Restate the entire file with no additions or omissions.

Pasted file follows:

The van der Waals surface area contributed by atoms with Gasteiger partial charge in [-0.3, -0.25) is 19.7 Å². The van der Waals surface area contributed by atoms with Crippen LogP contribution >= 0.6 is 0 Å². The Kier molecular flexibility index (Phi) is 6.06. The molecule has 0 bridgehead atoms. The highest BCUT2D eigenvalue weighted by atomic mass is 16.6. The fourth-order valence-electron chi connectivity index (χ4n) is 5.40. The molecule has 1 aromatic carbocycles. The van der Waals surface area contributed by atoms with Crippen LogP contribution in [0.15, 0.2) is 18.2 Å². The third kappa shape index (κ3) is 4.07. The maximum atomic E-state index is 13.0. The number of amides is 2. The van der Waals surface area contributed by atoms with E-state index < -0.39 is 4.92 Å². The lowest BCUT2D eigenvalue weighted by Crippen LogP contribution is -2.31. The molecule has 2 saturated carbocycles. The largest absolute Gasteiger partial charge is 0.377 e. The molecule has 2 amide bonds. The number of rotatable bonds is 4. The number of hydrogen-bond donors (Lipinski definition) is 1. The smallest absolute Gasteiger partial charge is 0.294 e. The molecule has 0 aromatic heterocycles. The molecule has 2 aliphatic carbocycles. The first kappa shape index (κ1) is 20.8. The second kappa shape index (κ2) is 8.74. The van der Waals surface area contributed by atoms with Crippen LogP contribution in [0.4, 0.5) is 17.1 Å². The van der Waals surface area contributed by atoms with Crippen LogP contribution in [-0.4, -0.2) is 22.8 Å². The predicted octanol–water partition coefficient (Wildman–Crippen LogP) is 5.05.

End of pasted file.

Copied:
The van der Waals surface area contributed by atoms with Gasteiger partial charge in [-0.3, -0.25) is 19.7 Å². The van der Waals surface area contributed by atoms with Crippen LogP contribution >= 0.6 is 0 Å². The Kier molecular flexibility index (Phi) is 6.06. The molecule has 0 bridgehead atoms. The highest BCUT2D eigenvalue weighted by atomic mass is 16.6. The fourth-order valence-electron chi connectivity index (χ4n) is 5.40. The molecule has 1 aromatic carbocycles. The van der Waals surface area contributed by atoms with Crippen LogP contribution in [0.15, 0.2) is 18.2 Å². The third kappa shape index (κ3) is 4.07. The maximum atomic E-state index is 13.0. The number of amides is 2. The van der Waals surface area contributed by atoms with E-state index < -0.39 is 4.92 Å². The lowest BCUT2D eigenvalue weighted by Crippen LogP contribution is -2.31. The molecule has 2 saturated carbocycles. The largest absolute Gasteiger partial charge is 0.377 e. The molecule has 2 amide bonds. The number of rotatable bonds is 4. The number of hydrogen-bond donors (Lipinski definition) is 1. The smallest absolute Gasteiger partial charge is 0.294 e. The molecule has 0 aromatic heterocycles. The molecule has 2 aliphatic carbocycles. The first kappa shape index (κ1) is 20.8. The second kappa shape index (κ2) is 8.74. The van der Waals surface area contributed by atoms with Crippen LogP contribution in [0.4, 0.5) is 17.1 Å². The van der Waals surface area contributed by atoms with Crippen LogP contribution in [-0.4, -0.2) is 22.8 Å². The predicted octanol–water partition coefficient (Wildman–Crippen LogP) is 5.05.